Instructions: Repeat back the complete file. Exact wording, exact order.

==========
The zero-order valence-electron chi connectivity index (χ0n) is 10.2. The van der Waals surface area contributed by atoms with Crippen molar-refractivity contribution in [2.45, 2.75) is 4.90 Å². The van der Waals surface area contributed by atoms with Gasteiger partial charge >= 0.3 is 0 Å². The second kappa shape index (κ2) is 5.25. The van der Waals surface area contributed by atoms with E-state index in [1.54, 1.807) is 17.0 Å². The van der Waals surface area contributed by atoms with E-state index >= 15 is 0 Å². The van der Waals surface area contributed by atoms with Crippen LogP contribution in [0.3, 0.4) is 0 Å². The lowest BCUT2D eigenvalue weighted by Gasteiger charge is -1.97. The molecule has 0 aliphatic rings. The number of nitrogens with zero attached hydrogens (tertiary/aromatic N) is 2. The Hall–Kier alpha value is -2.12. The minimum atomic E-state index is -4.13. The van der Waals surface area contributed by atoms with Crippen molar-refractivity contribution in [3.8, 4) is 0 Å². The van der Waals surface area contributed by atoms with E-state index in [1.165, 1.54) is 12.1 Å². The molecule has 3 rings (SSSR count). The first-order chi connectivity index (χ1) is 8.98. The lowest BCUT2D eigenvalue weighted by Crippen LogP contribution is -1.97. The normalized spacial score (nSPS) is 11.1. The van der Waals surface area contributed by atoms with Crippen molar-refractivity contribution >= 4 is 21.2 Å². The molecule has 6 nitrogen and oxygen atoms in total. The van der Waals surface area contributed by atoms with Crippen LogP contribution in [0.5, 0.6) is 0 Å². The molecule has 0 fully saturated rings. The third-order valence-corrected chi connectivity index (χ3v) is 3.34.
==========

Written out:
The zero-order valence-electron chi connectivity index (χ0n) is 10.2. The van der Waals surface area contributed by atoms with Crippen molar-refractivity contribution in [2.45, 2.75) is 4.90 Å². The van der Waals surface area contributed by atoms with Gasteiger partial charge >= 0.3 is 0 Å². The second kappa shape index (κ2) is 5.25. The van der Waals surface area contributed by atoms with E-state index in [1.54, 1.807) is 17.0 Å². The van der Waals surface area contributed by atoms with E-state index >= 15 is 0 Å². The van der Waals surface area contributed by atoms with Crippen LogP contribution in [0.3, 0.4) is 0 Å². The lowest BCUT2D eigenvalue weighted by Gasteiger charge is -1.97. The molecule has 0 aliphatic rings. The number of nitrogens with zero attached hydrogens (tertiary/aromatic N) is 2. The Hall–Kier alpha value is -2.12. The minimum atomic E-state index is -4.13. The van der Waals surface area contributed by atoms with Crippen molar-refractivity contribution in [3.8, 4) is 0 Å². The van der Waals surface area contributed by atoms with E-state index in [1.165, 1.54) is 12.1 Å². The molecule has 3 rings (SSSR count). The first-order chi connectivity index (χ1) is 8.98. The lowest BCUT2D eigenvalue weighted by Crippen LogP contribution is -1.97. The normalized spacial score (nSPS) is 11.1. The van der Waals surface area contributed by atoms with Crippen molar-refractivity contribution >= 4 is 21.2 Å². The molecule has 6 nitrogen and oxygen atoms in total. The van der Waals surface area contributed by atoms with Crippen LogP contribution in [0.5, 0.6) is 0 Å². The molecule has 0 fully saturated rings. The third-order valence-corrected chi connectivity index (χ3v) is 3.34.